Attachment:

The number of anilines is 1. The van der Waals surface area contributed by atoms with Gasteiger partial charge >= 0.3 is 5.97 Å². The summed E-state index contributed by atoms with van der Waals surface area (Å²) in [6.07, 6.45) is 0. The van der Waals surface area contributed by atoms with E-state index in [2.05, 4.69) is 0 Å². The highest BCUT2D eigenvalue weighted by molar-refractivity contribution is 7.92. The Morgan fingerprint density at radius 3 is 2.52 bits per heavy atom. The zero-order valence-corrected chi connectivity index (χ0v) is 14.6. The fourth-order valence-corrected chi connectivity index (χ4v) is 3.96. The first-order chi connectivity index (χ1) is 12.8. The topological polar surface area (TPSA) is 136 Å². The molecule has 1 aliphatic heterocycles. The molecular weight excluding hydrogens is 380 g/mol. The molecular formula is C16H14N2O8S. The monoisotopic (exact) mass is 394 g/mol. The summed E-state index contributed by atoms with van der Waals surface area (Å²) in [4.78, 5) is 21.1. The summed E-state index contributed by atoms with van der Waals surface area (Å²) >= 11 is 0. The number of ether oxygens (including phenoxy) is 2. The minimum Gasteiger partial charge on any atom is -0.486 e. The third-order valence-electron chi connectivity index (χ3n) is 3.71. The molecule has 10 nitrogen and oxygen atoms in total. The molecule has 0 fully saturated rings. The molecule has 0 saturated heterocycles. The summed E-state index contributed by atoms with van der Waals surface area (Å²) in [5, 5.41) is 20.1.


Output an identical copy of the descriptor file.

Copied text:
The number of anilines is 1. The van der Waals surface area contributed by atoms with Gasteiger partial charge >= 0.3 is 5.97 Å². The summed E-state index contributed by atoms with van der Waals surface area (Å²) in [6.07, 6.45) is 0. The van der Waals surface area contributed by atoms with E-state index in [2.05, 4.69) is 0 Å². The highest BCUT2D eigenvalue weighted by molar-refractivity contribution is 7.92. The Morgan fingerprint density at radius 3 is 2.52 bits per heavy atom. The zero-order valence-corrected chi connectivity index (χ0v) is 14.6. The fourth-order valence-corrected chi connectivity index (χ4v) is 3.96. The first-order chi connectivity index (χ1) is 12.8. The topological polar surface area (TPSA) is 136 Å². The molecule has 1 aliphatic heterocycles. The molecular weight excluding hydrogens is 380 g/mol. The molecular formula is C16H14N2O8S. The monoisotopic (exact) mass is 394 g/mol. The summed E-state index contributed by atoms with van der Waals surface area (Å²) in [4.78, 5) is 21.1. The summed E-state index contributed by atoms with van der Waals surface area (Å²) >= 11 is 0. The number of ether oxygens (including phenoxy) is 2. The minimum Gasteiger partial charge on any atom is -0.486 e. The third-order valence-electron chi connectivity index (χ3n) is 3.71. The molecule has 10 nitrogen and oxygen atoms in total. The molecule has 0 fully saturated rings. The molecule has 0 saturated heterocycles. The summed E-state index contributed by atoms with van der Waals surface area (Å²) in [5, 5.41) is 20.1.